After winning the vote, women activists organized to push anew for reform. They also became leaders in the peace movement that followed World War I, promoting such measures as outlawing the use of chemical weapons.
But in the early 1920s, at the very moment when they might have expected to be most triumphant, the women reformers found themselves confronting a new enemy: women who were devoted to protecting the free market, opposing government regulation, and preserving the military power of the United States. For these women, the Nineteenth Amendment was less of a political landmark than was the Bolshevik Revolution. Just as the special role of women in caring for home, family, and children had once motivated liberals to campaign for social welfare measures, it motivated conservative women in the 1920s to call for the protection of powerless women and children from the depredations of radicalism and Soviet Communism.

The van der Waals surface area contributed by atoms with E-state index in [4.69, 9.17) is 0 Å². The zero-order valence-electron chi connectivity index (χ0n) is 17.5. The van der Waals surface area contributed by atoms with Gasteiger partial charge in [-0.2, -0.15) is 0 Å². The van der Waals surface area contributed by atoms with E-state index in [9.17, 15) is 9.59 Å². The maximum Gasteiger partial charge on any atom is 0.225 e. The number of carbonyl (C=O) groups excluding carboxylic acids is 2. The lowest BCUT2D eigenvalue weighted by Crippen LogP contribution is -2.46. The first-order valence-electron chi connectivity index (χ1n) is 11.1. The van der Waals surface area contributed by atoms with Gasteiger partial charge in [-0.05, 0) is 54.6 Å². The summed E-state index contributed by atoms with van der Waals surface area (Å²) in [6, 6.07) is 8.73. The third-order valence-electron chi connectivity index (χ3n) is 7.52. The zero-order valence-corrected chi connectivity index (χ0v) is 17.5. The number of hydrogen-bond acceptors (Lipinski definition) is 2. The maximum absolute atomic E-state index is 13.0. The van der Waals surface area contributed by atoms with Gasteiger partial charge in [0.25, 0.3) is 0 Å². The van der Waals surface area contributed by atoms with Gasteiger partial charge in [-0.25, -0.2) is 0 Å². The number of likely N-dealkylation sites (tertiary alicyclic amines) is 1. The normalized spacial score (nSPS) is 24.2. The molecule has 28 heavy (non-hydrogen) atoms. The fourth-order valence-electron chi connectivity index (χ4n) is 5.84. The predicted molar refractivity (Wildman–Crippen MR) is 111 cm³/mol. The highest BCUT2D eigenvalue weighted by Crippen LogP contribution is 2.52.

The omnipresence of the Russian Revolution in American politics during the 1920s emerges clearly in this book. Conservative women circulated stories about the terrors their sisters were experiencing in the new Soviet state. They claimed that the government was taking children away from families and placing them in state orphanages, and that women had to register at an (apocryphal) “Bureau of Free Love,” where men could have their way with them sexually. The new job of women activists (as one woman conservative put it) was to protect “the lovely young girlhood of America” by telling everyone “what has happened to women in Russia.” The peace movement came in for particular scorn, attacked for supposedly doing Moscow’s bidding. The wife of the Army’s Chemical Warfare Service penned a rejoinder to the popular peace movement tune “I Didn’t Raise My Boy to be a Soldier,” entitled “I Didn’t Raise My Boy to be a Slacker.”